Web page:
Non-motoring > Planning Breach Advice. Legal Questions
Thread Author: Fullchat Replies: 10

 Planning Breach Advice. - Fullchat
As per the title. Another saga in the life of FC

Very potted version.

Small CL caravan site adjacent to cul-de-sac of 6 properties where we reside. Subsequently bequeathed to someone who had land and access to rear of it and subsequent permission to create own small site. The two became one and in 2007 obtained Consent to change from caravans to Lodges 18 in total. Lodges started being sited in 2009 but not completed.

Conditions were very explicit and comprehensive in regards to landscaping, tree retention and maintenance but they had a 5 year time constraint. The rear part of the site is visible from the rear of our house however the thick area of established trees and bushes provided a very effective screen and distancing to the site. All protected in the Application.

The Park was subsequently sold 2/3 years ago to a holiday lodge company who have further developed the site and completed siting the 18 lodges.

Come 2020 the wooded area was striped out, 2 lodges have been sited and there are bases for a further 2. There is little screening from what is left of the boundary trees. The land rises so is even more obvious.

There has been no planning Application so we’ve been on to the LA Enforcement. That’s where the fun starts and is a fine example of ‘bureaucratic palm off don’t bother us’.

According to them because 18 lodges are not specifically mentioned in the Consent then they can put in as many as they wish with no further Applications.

However when you go through the 2007 Application Decision and Conditions it all links to 18 units. The initial Application covering letter requested 18. All submitted plans showed 18 lodges, drainage landscaping etc and amended plans showing the same.

Below are a couple of extracts from the Approved Decision:

"……and has been APPROVED in accordance with the terms and details as submitted,..."

"The development shall be carried out in accordance with the submitted application except insofar as this is amended by the drawing ref F20/01/02 B ……. Dated 20th March 2007 and titled ‘Site Plan as Proposed - Location Plan’"

There are loads more of examples which I have put in a detailed report to both the Enforcement Officer and Parish Council. It has become email ping pong and is definitely the wrong time to undertake this process but it has to be done as things are still moving along. It’s all there in black and white.

The Enforcement Officer has loosely admitted this may be outside his area of knowledge and has sought guidance from his supervisors. He has even been in touch with the Planning Consultants who work for the developers and has now come back with at best this is in breach of the Site Licence which strangely enough was for 18 units and supposedly now his Supervisors have been consulted still maintains ‘no breaches of planning permission restricting numbers.'

There were a number of conditions such as:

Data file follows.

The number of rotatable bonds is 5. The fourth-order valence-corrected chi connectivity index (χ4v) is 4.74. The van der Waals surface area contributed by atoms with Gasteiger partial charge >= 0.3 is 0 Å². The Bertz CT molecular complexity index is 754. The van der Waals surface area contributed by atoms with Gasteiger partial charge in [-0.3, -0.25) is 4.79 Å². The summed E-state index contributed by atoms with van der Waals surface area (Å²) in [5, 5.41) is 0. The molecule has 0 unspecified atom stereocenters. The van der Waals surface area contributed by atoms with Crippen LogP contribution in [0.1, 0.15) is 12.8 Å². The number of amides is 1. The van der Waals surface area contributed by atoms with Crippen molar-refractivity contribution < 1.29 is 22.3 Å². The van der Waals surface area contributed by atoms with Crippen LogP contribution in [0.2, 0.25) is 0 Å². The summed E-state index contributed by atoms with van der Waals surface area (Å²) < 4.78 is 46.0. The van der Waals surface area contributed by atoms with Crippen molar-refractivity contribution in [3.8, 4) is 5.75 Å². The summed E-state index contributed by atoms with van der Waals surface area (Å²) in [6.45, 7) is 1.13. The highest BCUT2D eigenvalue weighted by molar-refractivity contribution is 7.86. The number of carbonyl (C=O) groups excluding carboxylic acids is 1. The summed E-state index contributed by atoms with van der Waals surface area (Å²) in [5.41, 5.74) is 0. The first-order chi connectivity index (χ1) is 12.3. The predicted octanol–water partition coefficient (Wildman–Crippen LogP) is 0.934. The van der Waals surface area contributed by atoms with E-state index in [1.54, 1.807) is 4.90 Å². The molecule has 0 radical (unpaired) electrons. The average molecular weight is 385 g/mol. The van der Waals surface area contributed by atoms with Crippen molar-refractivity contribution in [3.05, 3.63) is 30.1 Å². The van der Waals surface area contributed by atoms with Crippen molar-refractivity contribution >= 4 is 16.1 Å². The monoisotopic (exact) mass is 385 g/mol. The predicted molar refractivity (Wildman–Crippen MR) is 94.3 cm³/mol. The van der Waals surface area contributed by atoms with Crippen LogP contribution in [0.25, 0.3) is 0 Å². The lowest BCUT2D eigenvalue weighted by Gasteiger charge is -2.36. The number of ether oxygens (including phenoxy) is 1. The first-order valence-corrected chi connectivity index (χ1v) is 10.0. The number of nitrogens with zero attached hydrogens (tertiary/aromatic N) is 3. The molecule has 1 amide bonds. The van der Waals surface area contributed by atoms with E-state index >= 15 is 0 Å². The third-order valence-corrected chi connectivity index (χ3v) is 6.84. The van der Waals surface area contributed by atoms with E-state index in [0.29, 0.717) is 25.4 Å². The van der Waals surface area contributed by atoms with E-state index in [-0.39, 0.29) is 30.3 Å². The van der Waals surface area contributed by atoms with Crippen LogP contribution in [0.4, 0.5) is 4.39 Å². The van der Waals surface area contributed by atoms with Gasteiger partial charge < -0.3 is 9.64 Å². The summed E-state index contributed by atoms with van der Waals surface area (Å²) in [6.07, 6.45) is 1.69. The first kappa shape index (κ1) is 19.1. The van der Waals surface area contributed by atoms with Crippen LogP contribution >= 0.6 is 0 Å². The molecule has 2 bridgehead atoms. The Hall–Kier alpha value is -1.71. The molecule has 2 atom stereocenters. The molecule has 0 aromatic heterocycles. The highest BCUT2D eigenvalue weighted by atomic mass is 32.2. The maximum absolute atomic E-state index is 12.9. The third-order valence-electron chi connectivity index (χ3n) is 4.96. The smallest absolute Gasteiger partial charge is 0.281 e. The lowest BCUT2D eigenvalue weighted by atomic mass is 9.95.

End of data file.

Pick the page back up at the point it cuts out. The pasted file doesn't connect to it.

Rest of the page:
"No development shall take place until details of the proposed floor levels of the building(s) in relation to the existing and proposed levels of the site and surrounding land have been submitted to and approved in writing by the Local Planning Authority. The building shall then be constructed with the approved levels."

I see that as an enforceable condition on the recent batch.


"If you are proposing to alter the plans hereby approved you must first consult the Local Planning Department."

This evening another email arrives apparently stating that:

“The site is an historic application with ineffectual conditions”

I can’t find any information regarding an expiration time for Planning Consent and am somewhat sceptical. Nearest I can find is to apply for a ‘discharge in planning conditions’. But there is no evidence of this.

I asked the question based on what they are telling me, what have they in place to control a developer who goes totally off grid? But haven’t received a response to that.

So, in a nutshell that’s where we are at. I’ve never had a positive interaction with LA planning over the years and this continues to be an unsurprising level of apathy and indifference to what actually is not an insignificant breach.

All the protections of a normal Application: highways, drainage, landscaping, trees, and local considerations have been steam rollered.

If anyone has any specific knowledge/experience of such issues please feel free.

Last edited by: Fullchat on Wed 23 Dec 20 at 21:44
 Planning Breach Advice. - tyrednemotional
My experience is that, whilst the LA has a duty to enforce, the level at which it does so is discretionary. (and "minor" breaches will often go unenforced, despite explicit conditions).

If you think the matter has gone beyond such a scale and discretion, roll your sleeves up for a session with the Ombudsman (and threaten inform the LA planning department that you intend to do so).

Patently, there are guidelines and limitations on the activities of the Ombudsman too, but frankly, if the LA offer no satisfaction, it's your next port of call.
 Planning Breach Advice. - No FM2R
>>If anyone has any specific knowledge/experience of such issues please feel free.

I really do, with conservation thrown in, but I'm on the road. I'll join in tomorrow.
 Planning Breach Advice. - Manatee
The details are far too complicated to go into, but local to me we had an instance of somebody extending their garden onto publicly owned land.

A number of people, and the parish council, wrote to the local authority to complain and demanding enforcement.

The borough council that has responsibility for planning, and to which title of the land in question was actually registered as it turned out (initially they were unaware), responded - incredibly - in the shape of a planning officer visiting the peccant party and suggesting that he/she apply for a certificate of lawfulness for the change of use, implying that it would regularise the matter!